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March 07, 2006

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Bambina Wise

Mark, thanks so much for bringing this situation to greater awareness in the blogosphere. My mother has now been charged with sedition, along with two of her columnists. Apparently, her newspaper has "hurt the government's feelings"!

Far from being intimidated, my mother and many members of the press consider this a badge of honor and vow to continue to fight for press freedom, and the constitutionally enshrined right of every citizen to free speech.

Gloria Arroyo's government faces a legitimacy issue - she has refused to come clean regarding allegations of massive poll fraud in the 2004 elections, not to mention the diversion of billions of pesos from a farmers' fertilizer fund into her own war chest, despite the mountain of evidence against her and her corrupt cabal.

There are people in the Philippines who say they don't support the regime, but that the opposition is unpalatable, filled as they are with traditional politicians - trapos, as they are colloquially known, which also means dirty rag. So better the devil you know, is their attitude. But why settle for the devil, especially one who claims with messianic delusion that she is annointed by God?

To oppose Gloria Arroyo and her government is to champion a return to morality and decency. It's as simple as that.

Thanks again, Mark.

mlq3

Thank you kindly for the link, but it should be www.quezon.ph blog.

Innah carmina david

how can the president spend time processing all of the crimes that the criminals had made ?can she put all the things back to normal that the philippines will have no more crimes to make anymore?

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TEV DEFINED


  • The Elegant Variation is "Fowler’s (1926, 1965) term for the inept writer’s overstrained efforts at freshness or vividness of expression. Prose guilty of elegant variation calls attention to itself and doesn’t permit its ideas to seem naturally clear. It typically seeks fancy new words for familiar things, and it scrambles for synonyms in order to avoid at all costs repeating a word, even though repetition might be the natural, normal thing to do: The audience had a certain bovine placidity, instead of The audience was as placid as cows. Elegant variation is often the rock, and a stereotype, a cliché, or a tired metaphor the hard place between which inexperienced or foolish writers come to grief. The familiar middle ground in treating these homely topics is almost always the safest. In untrained or unrestrained hands, a thesaurus can be dangerous."

SECOND LOOK

  • The Bookshop by Penelope Fitzgerald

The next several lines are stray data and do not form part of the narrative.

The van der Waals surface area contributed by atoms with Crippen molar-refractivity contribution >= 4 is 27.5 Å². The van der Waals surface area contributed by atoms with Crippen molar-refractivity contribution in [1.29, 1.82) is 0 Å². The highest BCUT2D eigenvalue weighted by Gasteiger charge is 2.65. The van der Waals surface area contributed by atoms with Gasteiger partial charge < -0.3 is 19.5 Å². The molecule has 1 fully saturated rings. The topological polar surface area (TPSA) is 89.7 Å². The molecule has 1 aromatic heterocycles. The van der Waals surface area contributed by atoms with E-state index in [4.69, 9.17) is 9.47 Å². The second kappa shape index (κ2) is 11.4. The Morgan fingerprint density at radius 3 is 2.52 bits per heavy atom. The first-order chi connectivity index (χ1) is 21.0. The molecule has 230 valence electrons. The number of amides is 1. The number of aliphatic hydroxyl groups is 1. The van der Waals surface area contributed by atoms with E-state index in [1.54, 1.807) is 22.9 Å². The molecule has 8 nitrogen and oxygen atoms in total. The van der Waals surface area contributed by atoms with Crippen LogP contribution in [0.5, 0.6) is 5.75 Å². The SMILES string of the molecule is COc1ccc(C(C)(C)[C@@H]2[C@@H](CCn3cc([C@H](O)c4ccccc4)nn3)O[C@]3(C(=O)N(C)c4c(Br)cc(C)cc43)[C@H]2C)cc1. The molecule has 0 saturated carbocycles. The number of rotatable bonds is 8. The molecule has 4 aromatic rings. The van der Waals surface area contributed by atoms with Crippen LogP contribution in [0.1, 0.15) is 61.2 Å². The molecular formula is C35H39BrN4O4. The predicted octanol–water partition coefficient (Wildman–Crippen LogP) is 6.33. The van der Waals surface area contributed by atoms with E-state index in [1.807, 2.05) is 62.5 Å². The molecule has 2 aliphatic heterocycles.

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    Penelope Fitzgerald's second novel is the tale of Florence Green, a widow who seeks, in the late 1950s, to bring a bookstore to an isolated British town, encountering all manner of obstacles, including incompetent builders, vindictive gentry, small minded bankers, an irritable poltergeist, but, above all, a town that might not, in fact, want a bookshop. Fitzgerald's prose is spare but evocative – there's no wasted effort and her work reminds one of Hemingway's dictum that every word should fight for its right to be on the page. Florence is an engaging creation, stubbornly committed to her plan even as uncertainty regarding the wisdom of the enterprise gnaws at her. But The Bookshop concerns itself, finally, with the astonishing vindictiveness of which provincials are capable, and, as so much English fiction must, it grapples with the inevitabilities of class. It's a dense marvel at 123 pages, a book you won't want to – or be able to – rush through.
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    Tim Krabbé's superb 1978 memoir-cum-novel is the single best book we've read about cycling, a book that will come closer to bringing you inside a grueling road race than anything else out there. A kilometer-by-kilometer look at just what is required to endure some of the most grueling terrain in the world, Krabbé explains the tactics, the choices and – above all – the grinding, endless, excruciating pain that every cyclist faces and makes it heart-pounding rather than expository or tedious. No writer has better captured both the agony and the determination to ride through the agony. He's an elegant stylist (ably served by Sam Garrett's fine translation) and The Rider manages to be that rarest hybrid – an authentic, accurate book about cycling that's a pleasure to read. "Non-racers," he writes. "The emptiness of those lives shocks me."